New USDA Report Looks at Family Farms

New USDA Report Looks at Family Farms

Farm ownership remains firmly in the hands of families.

A new report from USDA's Economic Research Service looks at family farms. The Family Farm Report, 2014 Edition, was released this week and shows some interesting conclusions:

Family farms have ownership. The report shows that family farms accounted for 97% of U.S. farms in 2011. Small family farms alone - annual gross cash farm income below $350,000 - made up 90% of farms. they also operated 52% of the Nation's farmland. Small farms accounted for a small share of production - 26% - although their share of production was higher for specific commodities. ERS notes that small farms accounted for 56% of poultry production.

arm ownership remains firmly in the hands of families.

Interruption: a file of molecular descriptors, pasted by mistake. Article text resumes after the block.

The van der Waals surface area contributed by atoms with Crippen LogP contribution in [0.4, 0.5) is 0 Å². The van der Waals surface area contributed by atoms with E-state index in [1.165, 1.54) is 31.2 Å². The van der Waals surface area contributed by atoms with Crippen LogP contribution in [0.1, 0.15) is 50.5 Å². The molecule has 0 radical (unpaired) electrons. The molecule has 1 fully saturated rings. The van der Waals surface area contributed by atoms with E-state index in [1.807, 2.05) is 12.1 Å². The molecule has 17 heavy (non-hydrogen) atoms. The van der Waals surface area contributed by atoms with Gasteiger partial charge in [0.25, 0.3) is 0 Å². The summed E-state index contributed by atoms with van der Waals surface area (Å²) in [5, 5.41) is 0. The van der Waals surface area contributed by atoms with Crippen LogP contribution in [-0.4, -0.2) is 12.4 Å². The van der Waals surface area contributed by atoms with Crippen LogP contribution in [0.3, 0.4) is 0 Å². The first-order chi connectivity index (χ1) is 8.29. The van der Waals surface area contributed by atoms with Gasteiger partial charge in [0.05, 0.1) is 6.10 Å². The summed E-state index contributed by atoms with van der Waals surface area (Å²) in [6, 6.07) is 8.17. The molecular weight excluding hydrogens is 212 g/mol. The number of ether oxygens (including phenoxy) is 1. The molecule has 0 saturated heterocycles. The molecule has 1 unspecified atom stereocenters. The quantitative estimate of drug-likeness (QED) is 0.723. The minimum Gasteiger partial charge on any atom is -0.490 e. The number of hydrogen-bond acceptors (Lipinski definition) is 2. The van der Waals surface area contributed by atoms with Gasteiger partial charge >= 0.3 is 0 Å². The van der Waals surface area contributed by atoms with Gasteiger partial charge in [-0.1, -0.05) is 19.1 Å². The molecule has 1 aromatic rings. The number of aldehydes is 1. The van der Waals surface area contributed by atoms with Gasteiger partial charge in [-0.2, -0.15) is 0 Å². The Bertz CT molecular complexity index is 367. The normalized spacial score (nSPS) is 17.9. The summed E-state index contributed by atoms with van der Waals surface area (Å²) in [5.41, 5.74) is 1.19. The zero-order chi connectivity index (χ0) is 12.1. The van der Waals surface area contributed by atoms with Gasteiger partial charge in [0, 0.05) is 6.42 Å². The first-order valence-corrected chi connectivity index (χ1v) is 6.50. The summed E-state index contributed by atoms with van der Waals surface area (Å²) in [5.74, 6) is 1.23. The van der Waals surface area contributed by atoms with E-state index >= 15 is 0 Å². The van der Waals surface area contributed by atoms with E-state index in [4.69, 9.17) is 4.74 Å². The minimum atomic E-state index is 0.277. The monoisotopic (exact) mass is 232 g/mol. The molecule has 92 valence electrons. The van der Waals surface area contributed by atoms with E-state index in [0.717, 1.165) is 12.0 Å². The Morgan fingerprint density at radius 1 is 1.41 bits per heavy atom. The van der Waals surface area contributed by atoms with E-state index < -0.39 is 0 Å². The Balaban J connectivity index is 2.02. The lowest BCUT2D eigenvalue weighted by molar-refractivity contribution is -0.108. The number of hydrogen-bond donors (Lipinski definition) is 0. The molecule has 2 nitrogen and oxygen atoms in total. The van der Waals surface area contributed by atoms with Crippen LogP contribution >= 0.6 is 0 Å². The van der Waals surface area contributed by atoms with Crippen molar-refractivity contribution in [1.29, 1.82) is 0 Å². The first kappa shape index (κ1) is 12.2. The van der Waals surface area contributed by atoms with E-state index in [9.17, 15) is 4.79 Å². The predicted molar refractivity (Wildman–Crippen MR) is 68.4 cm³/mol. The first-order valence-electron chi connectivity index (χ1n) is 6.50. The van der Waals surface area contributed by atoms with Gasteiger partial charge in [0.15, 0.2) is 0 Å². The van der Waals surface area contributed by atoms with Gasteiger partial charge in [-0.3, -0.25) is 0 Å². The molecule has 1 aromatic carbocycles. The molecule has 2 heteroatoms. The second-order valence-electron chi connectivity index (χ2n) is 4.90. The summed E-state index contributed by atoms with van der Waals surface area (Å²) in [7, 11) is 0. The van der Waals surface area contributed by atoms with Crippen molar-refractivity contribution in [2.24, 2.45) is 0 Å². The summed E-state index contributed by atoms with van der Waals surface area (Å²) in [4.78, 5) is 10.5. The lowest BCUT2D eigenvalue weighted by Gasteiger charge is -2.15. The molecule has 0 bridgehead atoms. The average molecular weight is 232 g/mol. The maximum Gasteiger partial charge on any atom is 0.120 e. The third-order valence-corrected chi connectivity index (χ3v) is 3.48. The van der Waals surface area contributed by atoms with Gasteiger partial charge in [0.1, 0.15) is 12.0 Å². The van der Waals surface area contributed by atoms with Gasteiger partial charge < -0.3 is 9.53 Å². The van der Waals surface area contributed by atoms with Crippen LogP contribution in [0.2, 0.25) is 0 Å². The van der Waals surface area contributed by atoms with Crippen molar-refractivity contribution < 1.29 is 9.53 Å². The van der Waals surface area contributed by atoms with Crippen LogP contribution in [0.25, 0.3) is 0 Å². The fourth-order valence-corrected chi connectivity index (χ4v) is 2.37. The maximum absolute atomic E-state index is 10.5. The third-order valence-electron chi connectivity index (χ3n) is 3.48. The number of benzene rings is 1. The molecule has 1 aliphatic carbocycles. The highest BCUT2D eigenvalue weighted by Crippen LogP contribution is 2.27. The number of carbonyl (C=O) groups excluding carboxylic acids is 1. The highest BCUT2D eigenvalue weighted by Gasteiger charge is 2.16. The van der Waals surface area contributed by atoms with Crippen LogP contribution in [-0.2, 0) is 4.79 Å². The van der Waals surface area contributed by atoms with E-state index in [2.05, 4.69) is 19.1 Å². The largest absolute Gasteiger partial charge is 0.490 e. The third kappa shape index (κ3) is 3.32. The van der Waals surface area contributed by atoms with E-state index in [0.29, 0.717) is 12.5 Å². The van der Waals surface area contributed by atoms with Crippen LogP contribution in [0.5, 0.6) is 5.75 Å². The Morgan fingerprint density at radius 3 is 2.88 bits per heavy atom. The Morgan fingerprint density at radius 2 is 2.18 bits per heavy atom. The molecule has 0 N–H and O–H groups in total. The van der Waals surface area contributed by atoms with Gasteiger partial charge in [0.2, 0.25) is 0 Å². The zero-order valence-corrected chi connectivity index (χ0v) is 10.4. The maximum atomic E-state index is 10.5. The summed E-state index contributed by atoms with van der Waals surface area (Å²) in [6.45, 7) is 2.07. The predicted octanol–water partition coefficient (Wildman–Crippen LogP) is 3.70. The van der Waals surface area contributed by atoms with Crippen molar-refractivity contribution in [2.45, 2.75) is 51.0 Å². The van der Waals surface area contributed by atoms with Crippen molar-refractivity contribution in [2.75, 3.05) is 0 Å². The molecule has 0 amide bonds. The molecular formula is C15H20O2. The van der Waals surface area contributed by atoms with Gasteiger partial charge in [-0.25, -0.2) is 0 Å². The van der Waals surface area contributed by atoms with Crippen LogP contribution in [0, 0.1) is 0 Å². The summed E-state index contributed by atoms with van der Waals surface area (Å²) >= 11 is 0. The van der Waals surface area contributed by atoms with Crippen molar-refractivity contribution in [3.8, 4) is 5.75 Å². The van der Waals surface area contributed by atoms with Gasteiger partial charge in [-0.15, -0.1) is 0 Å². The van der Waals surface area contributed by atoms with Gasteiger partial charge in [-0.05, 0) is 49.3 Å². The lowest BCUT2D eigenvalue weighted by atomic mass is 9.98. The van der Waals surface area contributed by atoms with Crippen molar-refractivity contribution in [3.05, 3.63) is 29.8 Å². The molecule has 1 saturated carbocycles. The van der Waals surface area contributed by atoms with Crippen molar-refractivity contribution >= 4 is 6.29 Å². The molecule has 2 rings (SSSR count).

Midsize, and large-scale farms, get it done.  The report shows that large-sized and mid-sized family farms made up only 8% of all U.S. farms in 2011, but accounted for 60% of the value of U.S. ag production. About 3% of farms were non-family farms production 15% of U.S. farm output. About 85% of nonfamily farm output was on farms with GCFI of $1 million or more. Most nonfamily farms - 78% - had GCFI below the $350,000 cutoff used to identify small farms.

Off-farm income helps. Small family farms were more likely to rely on off-farm income, which helps keep those smaller operations afloat, according to the report.

No poverty here. The report does note that the median household income for only two types of farms - retirement or low-sales farms - was below the median for all U.S. households in 2011. Yet the net worth of nearly all households operating retirement or low-sales farms, 96% and 97% respectively was higher than the median income for all U.S. households.

These are the latest insights into farm ownership and a quick summary. You can check out the entire report for more information.

Hide comments

Comments

  • Allowed HTML tags: <em> <strong> <blockquote> <br> <p>

Plain text

  • No HTML tags allowed.
  • Web page addresses and e-mail addresses turn into links automatically.
  • Lines and paragraphs break automatically.
Publish